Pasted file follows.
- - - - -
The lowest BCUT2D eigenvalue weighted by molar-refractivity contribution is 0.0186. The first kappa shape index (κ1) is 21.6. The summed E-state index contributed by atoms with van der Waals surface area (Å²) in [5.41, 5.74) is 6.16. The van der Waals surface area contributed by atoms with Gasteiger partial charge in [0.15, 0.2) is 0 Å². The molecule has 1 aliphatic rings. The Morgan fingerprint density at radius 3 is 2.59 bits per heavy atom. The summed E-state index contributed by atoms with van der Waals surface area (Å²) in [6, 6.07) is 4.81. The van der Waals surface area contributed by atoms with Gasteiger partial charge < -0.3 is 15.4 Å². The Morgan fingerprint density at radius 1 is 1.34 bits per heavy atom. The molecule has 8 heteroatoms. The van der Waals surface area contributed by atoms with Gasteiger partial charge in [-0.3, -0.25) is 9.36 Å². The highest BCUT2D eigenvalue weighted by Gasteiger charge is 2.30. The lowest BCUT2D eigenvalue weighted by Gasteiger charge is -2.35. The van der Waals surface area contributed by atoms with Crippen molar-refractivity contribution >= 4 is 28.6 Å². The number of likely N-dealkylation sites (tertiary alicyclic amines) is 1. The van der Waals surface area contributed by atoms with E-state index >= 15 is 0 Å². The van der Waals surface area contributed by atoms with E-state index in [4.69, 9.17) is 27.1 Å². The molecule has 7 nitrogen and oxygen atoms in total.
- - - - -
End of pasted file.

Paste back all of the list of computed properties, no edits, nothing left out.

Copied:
The lowest BCUT2D eigenvalue weighted by molar-refractivity contribution is 0.0186. The first kappa shape index (κ1) is 21.6. The summed E-state index contributed by atoms with van der Waals surface area (Å²) in [5.41, 5.74) is 6.16. The van der Waals surface area contributed by atoms with Gasteiger partial charge in [0.15, 0.2) is 0 Å². The molecule has 1 aliphatic rings. The Morgan fingerprint density at radius 3 is 2.59 bits per heavy atom. The summed E-state index contributed by atoms with van der Waals surface area (Å²) in [6, 6.07) is 4.81. The van der Waals surface area contributed by atoms with Gasteiger partial charge < -0.3 is 15.4 Å². The Morgan fingerprint density at radius 1 is 1.34 bits per heavy atom. The molecule has 8 heteroatoms. The van der Waals surface area contributed by atoms with Gasteiger partial charge in [-0.3, -0.25) is 9.36 Å². The highest BCUT2D eigenvalue weighted by Gasteiger charge is 2.30. The lowest BCUT2D eigenvalue weighted by Gasteiger charge is -2.35. The van der Waals surface area contributed by atoms with Crippen molar-refractivity contribution >= 4 is 28.6 Å². The number of likely N-dealkylation sites (tertiary alicyclic amines) is 1. The van der Waals surface area contributed by atoms with E-state index >= 15 is 0 Å². The van der Waals surface area contributed by atoms with E-state index in [4.69, 9.17) is 27.1 Å². The molecule has 7 nitrogen and oxygen atoms in total.